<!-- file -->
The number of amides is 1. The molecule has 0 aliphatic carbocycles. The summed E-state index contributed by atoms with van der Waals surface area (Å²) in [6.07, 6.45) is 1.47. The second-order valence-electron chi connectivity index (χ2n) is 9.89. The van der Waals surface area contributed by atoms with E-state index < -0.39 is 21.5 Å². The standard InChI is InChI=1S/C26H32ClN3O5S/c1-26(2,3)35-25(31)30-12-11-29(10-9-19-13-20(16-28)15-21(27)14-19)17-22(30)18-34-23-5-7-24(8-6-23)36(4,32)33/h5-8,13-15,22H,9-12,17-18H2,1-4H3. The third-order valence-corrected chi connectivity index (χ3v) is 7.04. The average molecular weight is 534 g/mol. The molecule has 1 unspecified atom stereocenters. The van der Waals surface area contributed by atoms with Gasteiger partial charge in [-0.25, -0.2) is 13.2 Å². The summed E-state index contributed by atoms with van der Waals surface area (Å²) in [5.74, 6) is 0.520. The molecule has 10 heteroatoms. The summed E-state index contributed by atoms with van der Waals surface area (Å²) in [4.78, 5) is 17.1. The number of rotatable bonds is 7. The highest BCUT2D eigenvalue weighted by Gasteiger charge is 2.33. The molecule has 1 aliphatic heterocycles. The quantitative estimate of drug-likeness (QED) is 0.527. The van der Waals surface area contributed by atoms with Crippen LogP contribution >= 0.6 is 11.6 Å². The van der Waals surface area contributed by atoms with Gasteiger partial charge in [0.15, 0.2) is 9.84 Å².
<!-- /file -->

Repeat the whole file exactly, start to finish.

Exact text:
The number of amides is 1. The molecule has 0 aliphatic carbocycles. The summed E-state index contributed by atoms with van der Waals surface area (Å²) in [6.07, 6.45) is 1.47. The second-order valence-electron chi connectivity index (χ2n) is 9.89. The van der Waals surface area contributed by atoms with E-state index < -0.39 is 21.5 Å². The standard InChI is InChI=1S/C26H32ClN3O5S/c1-26(2,3)35-25(31)30-12-11-29(10-9-19-13-20(16-28)15-21(27)14-19)17-22(30)18-34-23-5-7-24(8-6-23)36(4,32)33/h5-8,13-15,22H,9-12,17-18H2,1-4H3. The third-order valence-corrected chi connectivity index (χ3v) is 7.04. The average molecular weight is 534 g/mol. The molecule has 1 unspecified atom stereocenters. The van der Waals surface area contributed by atoms with Gasteiger partial charge in [-0.25, -0.2) is 13.2 Å². The summed E-state index contributed by atoms with van der Waals surface area (Å²) in [5.74, 6) is 0.520. The molecule has 10 heteroatoms. The summed E-state index contributed by atoms with van der Waals surface area (Å²) in [4.78, 5) is 17.1. The number of rotatable bonds is 7. The highest BCUT2D eigenvalue weighted by Gasteiger charge is 2.33. The molecule has 1 aliphatic heterocycles. The quantitative estimate of drug-likeness (QED) is 0.527. The van der Waals surface area contributed by atoms with Crippen LogP contribution >= 0.6 is 11.6 Å². The van der Waals surface area contributed by atoms with Gasteiger partial charge in [0.15, 0.2) is 9.84 Å².